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Just enforce cellphone ban on drivers for now

THE Anti-Distracted Driving Act (ADDA), RA 10913, took effect last Thursday morning, May 18, but by noontime Metro Manila Development Authority (MMDA) Officer-in-Charge Tim Orbos suspended enforcement of the act, in the wake of widespread disputes over the apprehensions.

The problem, it seems, was that enforcement people – the Department of Transportation (DoTr), the Land Transportation Office (LTO), the Land Transportation Franchising and Regulatory Board (LTFRB), the Highway Patrol Group, and the MMDA – were enforcing not only ADDA’s ban on the use of cellphones while driving or stopped in traffic.

They were also enforcing DoTr’s Joint Administrative Order 2014-01. This order banned a host of items most drivers tend to put on their dashboards, including toy animals and figurines. It also banned rosaries which many Filipino drivers attach to their rear view mirrors.

As may be expected, the ban on rosaries was loudly protested. Catholic Bishops Conference of the Philippines (CBCP) Secretary General Marvin Mejia was joined by drivers who believed their religious freedom was being violated.

The ban on figurines and rosaries had been ordered by the DoTr in 2014, but it was never really enforced, probably because these banned items were not seen as distracting drivers. It is today’s cellphones which truly distract drivers when a call or a text comes in and the driver has to open it, momentarily removing his attention from the road ahead of him. The problem worsens when he has to text back.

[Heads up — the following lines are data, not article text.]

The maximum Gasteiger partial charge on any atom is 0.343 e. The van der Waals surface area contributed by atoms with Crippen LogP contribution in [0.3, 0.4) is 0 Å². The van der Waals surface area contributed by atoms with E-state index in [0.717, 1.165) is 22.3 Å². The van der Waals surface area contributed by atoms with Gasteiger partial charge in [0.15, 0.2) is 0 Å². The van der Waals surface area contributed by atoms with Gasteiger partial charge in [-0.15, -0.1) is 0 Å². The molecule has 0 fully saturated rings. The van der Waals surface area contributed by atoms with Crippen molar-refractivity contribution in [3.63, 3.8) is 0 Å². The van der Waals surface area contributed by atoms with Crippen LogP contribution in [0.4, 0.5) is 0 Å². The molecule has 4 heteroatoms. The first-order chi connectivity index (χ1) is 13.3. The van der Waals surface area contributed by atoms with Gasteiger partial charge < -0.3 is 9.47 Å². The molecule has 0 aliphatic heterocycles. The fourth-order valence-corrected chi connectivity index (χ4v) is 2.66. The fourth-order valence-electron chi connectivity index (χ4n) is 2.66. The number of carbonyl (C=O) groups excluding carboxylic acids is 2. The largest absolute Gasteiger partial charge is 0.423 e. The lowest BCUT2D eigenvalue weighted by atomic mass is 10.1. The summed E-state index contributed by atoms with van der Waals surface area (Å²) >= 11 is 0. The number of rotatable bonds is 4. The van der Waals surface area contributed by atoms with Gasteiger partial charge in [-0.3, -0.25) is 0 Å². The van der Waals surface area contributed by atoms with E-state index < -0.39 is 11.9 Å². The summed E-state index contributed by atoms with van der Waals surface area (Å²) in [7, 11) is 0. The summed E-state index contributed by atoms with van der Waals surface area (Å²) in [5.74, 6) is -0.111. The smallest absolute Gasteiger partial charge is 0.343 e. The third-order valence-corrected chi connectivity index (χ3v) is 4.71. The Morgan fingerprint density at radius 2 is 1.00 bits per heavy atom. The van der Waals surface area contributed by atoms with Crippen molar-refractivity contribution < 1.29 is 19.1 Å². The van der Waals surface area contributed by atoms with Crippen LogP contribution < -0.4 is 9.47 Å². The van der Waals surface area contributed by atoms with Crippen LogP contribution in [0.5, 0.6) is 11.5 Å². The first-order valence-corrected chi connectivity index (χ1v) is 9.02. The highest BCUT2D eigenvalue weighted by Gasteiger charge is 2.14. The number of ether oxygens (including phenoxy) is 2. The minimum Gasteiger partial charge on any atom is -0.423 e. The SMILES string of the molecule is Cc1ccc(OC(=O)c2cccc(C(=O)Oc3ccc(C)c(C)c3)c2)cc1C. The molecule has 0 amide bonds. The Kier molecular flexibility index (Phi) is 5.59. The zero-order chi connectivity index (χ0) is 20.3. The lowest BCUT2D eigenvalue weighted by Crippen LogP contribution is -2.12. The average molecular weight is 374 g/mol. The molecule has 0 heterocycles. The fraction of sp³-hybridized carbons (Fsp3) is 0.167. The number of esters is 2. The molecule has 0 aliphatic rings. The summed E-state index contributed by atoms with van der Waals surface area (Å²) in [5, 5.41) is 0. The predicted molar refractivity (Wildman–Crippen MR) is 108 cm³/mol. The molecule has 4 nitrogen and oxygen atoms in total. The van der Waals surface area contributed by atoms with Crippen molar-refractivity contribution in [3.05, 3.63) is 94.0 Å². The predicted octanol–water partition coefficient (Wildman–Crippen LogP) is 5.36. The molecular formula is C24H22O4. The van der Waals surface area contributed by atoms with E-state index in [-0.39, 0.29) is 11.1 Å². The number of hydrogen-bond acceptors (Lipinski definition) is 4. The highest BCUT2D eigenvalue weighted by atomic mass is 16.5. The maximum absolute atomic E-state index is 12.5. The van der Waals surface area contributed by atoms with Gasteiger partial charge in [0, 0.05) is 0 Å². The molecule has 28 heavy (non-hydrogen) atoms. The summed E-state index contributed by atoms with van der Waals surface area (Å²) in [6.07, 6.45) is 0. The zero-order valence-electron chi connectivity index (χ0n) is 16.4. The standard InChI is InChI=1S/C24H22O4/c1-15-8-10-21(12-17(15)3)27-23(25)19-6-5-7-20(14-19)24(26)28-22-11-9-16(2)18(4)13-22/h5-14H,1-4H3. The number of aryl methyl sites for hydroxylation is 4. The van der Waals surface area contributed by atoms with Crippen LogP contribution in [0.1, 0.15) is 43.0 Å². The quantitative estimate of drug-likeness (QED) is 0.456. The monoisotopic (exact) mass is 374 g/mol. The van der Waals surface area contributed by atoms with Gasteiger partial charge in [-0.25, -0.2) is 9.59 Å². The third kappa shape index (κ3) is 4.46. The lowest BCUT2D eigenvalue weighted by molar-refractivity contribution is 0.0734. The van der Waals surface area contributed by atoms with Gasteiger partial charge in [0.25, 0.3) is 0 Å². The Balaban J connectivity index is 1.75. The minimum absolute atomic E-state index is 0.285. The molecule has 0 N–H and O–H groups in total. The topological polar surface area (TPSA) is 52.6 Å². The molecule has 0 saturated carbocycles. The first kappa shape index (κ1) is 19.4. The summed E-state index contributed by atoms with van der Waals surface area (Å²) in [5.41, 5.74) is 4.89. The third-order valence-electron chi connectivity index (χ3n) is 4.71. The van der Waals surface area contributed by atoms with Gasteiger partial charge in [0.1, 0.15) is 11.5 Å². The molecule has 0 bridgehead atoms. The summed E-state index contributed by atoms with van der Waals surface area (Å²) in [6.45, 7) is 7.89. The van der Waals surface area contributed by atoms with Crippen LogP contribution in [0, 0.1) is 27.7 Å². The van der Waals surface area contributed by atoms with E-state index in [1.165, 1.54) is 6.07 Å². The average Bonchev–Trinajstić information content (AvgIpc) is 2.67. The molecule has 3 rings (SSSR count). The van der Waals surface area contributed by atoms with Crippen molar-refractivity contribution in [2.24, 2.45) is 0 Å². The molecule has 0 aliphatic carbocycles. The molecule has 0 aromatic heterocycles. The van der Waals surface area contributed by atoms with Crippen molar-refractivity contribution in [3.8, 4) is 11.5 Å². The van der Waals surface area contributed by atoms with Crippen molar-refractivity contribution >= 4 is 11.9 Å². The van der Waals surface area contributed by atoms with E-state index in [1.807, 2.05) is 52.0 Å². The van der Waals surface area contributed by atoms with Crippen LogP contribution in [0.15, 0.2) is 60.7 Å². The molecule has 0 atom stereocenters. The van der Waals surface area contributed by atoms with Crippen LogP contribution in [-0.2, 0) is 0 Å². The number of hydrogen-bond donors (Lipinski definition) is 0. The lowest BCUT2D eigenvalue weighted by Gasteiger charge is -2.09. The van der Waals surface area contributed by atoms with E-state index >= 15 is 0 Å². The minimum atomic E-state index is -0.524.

This was the distraction RA 10913 wanted to stop, along with computing, and playing electronic games, reading e-books, and surfing the Internet on cellphones. Old figurines on dashboards and rosaries hanging from rearview mirrors do not distract drivers. Rosaries help to reassure some drivers and calm their nerves.

In the wake of the widespread complaints, enforcement of the Anti-Distracted Driving Act was postponed while the Implementing Rules and Regulations were straightened out. We suggest that the enforcers limit themselves to the ban on the use of cellphones, which is what is provided for in RA 10913. The other prohibitions under DoTr’s Joint Administrative Order of 2014 need not be included for now.